LNG for the Philippines?

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Mike Wootton

Liquified Natural Gas (LNG) is a big business that needs deep pockets. Does the Philippines need LNG? Yes, it certainly does, unless it wants to stick with coal-fired power, or go for the attractive but very difficult to put into place nuclear option.

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Despite the rash of coal-fired power generation development and statements that say; “but there is no other option”, coal is not the long-term solution. It is dirty, it is mostly imported, and prices are volatile, albeit it does produce cheaper power [not cheap, but cheaper!].

Luzon hosts gas-fired power generation of over 3,000 MW, fed by natural gas from the Malampaya/Camago field offshore Palawan, Block SC38. This supply is far from infinite and there is little other successful exploration that would introduce additional natural gas resources. The SC38 block holds about 2.8TCF [trillion cubic feet]of gas and produces at a rate of 500mmscf/d [million standard cubic feet per day]. It will soon be fully depleted.

It is not practicable to convert a gas-fired power plant to coal-fired but they can run on liquid fuel. The quantities of liquid fuel needed to replace natural gas are so huge as to be impracticable to store. An alternate source of gas is, therefore, needed to maintain the operation of the 3,000 MW plants, which make up 32 percent of Luzon’s total generation capacity.

LNG is the obvious answer. The Philippines is in a part of the world governed by the pricing of the “Japanese Crude Cocktail”. The Japanese Crude Cocktail [JCC] is the average price of customs-cleared crude oil imports entering Japan. As Japan is a long way from the main oil exporting countries and is a major importer, the prices are high but, nevertheless, the JCC forms the benchmark, not only for oil but also for long term LNG pricing in Asia Pacific. To get an idea of just how high the JCC prices are: back in 2010 the JCC price for LNG was $11.00/mmbtu and the gas price in the US was $4.25/mmbtu and in Europe $6.80/mmbtu. But recently the JCC LNG price plummeted; it is now hovering between $5/mmbtu and 6/mmbtu.

The fortuitous combination of a low LNG price and the Philippines’ LNG need is with us. So you would think now is the time for people to start developing LNG regassification import facilities. There has been quite a lot of talk about this for some time but things have not progressed too far. The Philippines is a small market to LNG sellers, about 2 million tons a year, which, combined with the historic high price levels, did not stack up too well as a commercial investment proposition. But endeavours like this take quite a long time to mature and require investors with confidence in the future stability of the Philippines, as well as experienced developers to put it all together, not least fighting through an as yet developing set of bureaucratic requirements.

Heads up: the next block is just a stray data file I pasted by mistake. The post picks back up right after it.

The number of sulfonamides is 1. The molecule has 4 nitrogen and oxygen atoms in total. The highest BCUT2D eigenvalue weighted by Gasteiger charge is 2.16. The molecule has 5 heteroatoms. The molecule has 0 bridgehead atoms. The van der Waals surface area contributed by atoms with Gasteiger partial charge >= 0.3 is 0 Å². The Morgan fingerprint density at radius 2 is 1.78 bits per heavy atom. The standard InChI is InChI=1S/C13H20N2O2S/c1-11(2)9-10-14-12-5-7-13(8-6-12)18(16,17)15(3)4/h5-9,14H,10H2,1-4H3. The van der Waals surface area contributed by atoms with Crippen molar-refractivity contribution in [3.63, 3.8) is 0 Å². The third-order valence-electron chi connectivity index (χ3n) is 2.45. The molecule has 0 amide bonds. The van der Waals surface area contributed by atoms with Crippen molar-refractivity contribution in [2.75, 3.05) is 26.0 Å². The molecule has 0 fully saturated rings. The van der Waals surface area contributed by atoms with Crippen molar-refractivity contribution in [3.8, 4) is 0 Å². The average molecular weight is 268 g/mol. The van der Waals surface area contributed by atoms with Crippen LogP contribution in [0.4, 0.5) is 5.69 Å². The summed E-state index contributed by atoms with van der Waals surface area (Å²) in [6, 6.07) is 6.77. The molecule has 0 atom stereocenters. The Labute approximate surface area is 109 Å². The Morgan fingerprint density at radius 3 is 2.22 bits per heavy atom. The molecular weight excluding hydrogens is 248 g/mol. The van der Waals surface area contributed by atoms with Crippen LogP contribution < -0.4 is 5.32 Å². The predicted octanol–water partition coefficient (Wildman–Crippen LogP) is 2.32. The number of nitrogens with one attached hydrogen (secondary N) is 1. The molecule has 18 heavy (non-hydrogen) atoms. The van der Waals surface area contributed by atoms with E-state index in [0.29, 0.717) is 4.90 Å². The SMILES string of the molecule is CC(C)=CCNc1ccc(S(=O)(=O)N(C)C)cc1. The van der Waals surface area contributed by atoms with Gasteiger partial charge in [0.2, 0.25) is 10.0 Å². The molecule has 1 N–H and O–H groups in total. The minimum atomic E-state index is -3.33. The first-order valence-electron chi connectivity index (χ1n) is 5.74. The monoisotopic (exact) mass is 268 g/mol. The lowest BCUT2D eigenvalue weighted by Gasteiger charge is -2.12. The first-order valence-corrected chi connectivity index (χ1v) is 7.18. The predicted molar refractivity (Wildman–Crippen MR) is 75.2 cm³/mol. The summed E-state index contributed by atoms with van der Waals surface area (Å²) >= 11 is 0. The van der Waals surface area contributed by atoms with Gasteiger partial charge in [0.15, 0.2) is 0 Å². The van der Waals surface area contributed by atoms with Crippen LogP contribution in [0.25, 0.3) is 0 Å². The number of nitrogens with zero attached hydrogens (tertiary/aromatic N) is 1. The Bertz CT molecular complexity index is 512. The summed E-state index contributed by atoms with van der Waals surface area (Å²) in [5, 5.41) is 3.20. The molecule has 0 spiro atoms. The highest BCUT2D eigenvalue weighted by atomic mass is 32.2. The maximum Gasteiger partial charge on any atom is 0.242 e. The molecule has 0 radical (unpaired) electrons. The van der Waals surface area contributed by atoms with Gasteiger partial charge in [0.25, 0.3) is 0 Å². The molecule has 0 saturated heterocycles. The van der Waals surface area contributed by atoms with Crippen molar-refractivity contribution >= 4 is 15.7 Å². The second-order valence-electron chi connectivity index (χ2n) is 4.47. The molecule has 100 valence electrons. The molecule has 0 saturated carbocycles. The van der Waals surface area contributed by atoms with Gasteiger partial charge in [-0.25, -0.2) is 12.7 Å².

There are those who might say that the responsibility for developing LNG importation facilities is a job for government, and pre-EPIRA, such a development would have been done no doubt by the National Power Corporation. A multi-user import facility would have been available on an open user basis to all who desired LNG and could be put up as a government initiative to support clean power. But we are in a post-EPIRA privatized world where all such development is subject to investor confidence and potential returns [and competitiveness]indicating the likelihood of a need for several smaller LNG import facilities missing out on the benefits of any economies of scale.

It is a “no brainer” that LNG will come to the Philippines for main power generation, and even potentially, later for other uses such as vehicle fuelling and distributed power generation. The unfortunate part about this is that the Philippines will still be subject to the vagaries of the international oil market, for it is to that that LNG prices are linked. Wouldn’t it be good to find some more indigenous natural gas that could be produced and piped to power plants?! But for that, people need to invest in yet more exploration of the Philippines and its diminishing offshore areas.

Mike can be contacted at mawootton@gmail.com

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